Does “Prosecution” in the Law of Malicious Prosecution Extend to Malicious Civil Proceedings? A Commonwealth Update (Part 2)

JurisdictionSouth Africa
Citation(2017) 28 Stell LR 564
Date27 May 2019
Published date27 May 2019
AuthorChuks Okpaluba
Chuks Okpaluba
LLB LLM (London) PhD (West Indies)
Adjunct Professor of Law, University of Fort Hare
Introduction (to part 2)
Part 1 of this art icle, which was published in the second issue of the current
volume of this Journal, set out to an swer the question posed in th is article
by considering three pertinent, but related quest ion s. The rst is whether
the plaintiff in an a ction for malicious prosecution has alleged prose cution.
In discussing th is issue, some Australian , Canadian and Nam ibian cases
were considered. The second is the d iscussion of the main question – does
malicious prosecution extend to civil p roceedings? Here, the previous House
of Lords’ decision in Gregory v Portsmouth Cit y Council (“Gregory”),1
which had approached the mat ter from a negative standpoint, was thoroughly
canvassed alongside the approaches of the High Cou rts of New Zealand and
Botswana. The thi rd angle to the discussion then c entred on the enunciation
of the action for malicious civil proceedi ngs by the majority judgment of the
Privy Council (“PC ”) in Crawford Adjusters v Sagi cor General Insurance
(“Crawford Adjusters”),2 which like the recent judgme nt of the UKSC in
Willers v Joyce (Re: Gubay (deceased) No 1) (“Willers 1”)3 discussed i n the
present par t, answered in the afrmative that a tort of malicious prosecution
of civil proceedings indee d exists under the English com mon law. Thus, in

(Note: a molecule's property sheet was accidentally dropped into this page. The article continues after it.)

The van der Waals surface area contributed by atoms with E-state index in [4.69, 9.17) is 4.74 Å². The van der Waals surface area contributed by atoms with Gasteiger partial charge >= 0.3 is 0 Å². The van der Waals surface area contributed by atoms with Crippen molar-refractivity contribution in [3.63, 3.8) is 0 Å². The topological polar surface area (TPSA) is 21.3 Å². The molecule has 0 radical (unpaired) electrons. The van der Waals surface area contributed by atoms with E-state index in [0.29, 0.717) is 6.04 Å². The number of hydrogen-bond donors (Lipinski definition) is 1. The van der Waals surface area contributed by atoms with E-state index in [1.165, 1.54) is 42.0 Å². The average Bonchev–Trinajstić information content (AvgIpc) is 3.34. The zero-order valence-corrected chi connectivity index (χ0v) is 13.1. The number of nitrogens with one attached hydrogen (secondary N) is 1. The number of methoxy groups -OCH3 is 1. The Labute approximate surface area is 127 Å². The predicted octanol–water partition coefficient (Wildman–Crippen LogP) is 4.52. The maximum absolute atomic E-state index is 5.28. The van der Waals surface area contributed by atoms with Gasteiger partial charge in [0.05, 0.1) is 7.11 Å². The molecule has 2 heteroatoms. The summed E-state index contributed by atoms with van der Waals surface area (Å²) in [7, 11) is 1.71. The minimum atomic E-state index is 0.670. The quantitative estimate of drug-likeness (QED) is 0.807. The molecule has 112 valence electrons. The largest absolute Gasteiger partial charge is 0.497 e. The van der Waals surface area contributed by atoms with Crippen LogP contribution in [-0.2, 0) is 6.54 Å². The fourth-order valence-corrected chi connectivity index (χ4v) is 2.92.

addition to the aforesaid UK SC judgment, the approach of some Canad ian
courts coupled with how South Af rican High Cou rts have approached the
problem form the subject matter of the res earch in this part of the article.
4 3 The approach of the majority of the New Brunswick Cour t of
The question whether an act ion for malicious prosecution in civil proceedings
applies to provincial self-regulati ng disciplinar y committees a nd if the trial
judge erred in law and mi xed law and fact in applying the test to the par ticular
facts of the case was pointedly a nswered in Estabrooks by a major ity of the
New Brunswick Cour t of Appeal. Larlee JA who delivered the majority opinion
1 2000 1 AC 419 (HL).
2 2014 AC 36 6 (PC).
(2017) 28 Stell LR 564
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started by noti ng that although Nelles4 somewhat expanded the availability of
the action for malicious prosecution, it rem ained largely restrict ed to cases
involving criminal prosecution.5 Indeed, the lat e Professor Fleming had
observed that the effor ts to extend the action to w rongful civil proce edings
have encountered “anyth ing but enthusiastic response”.6 Soon after the Nelles
judgment in the Supreme Cou rt of Canada, Lander J held in Norman v Soule 7
that public policy had favoured the reluctance of Ca nadian and English courts
from entert aining claims for malicious prose cution for actions arising f rom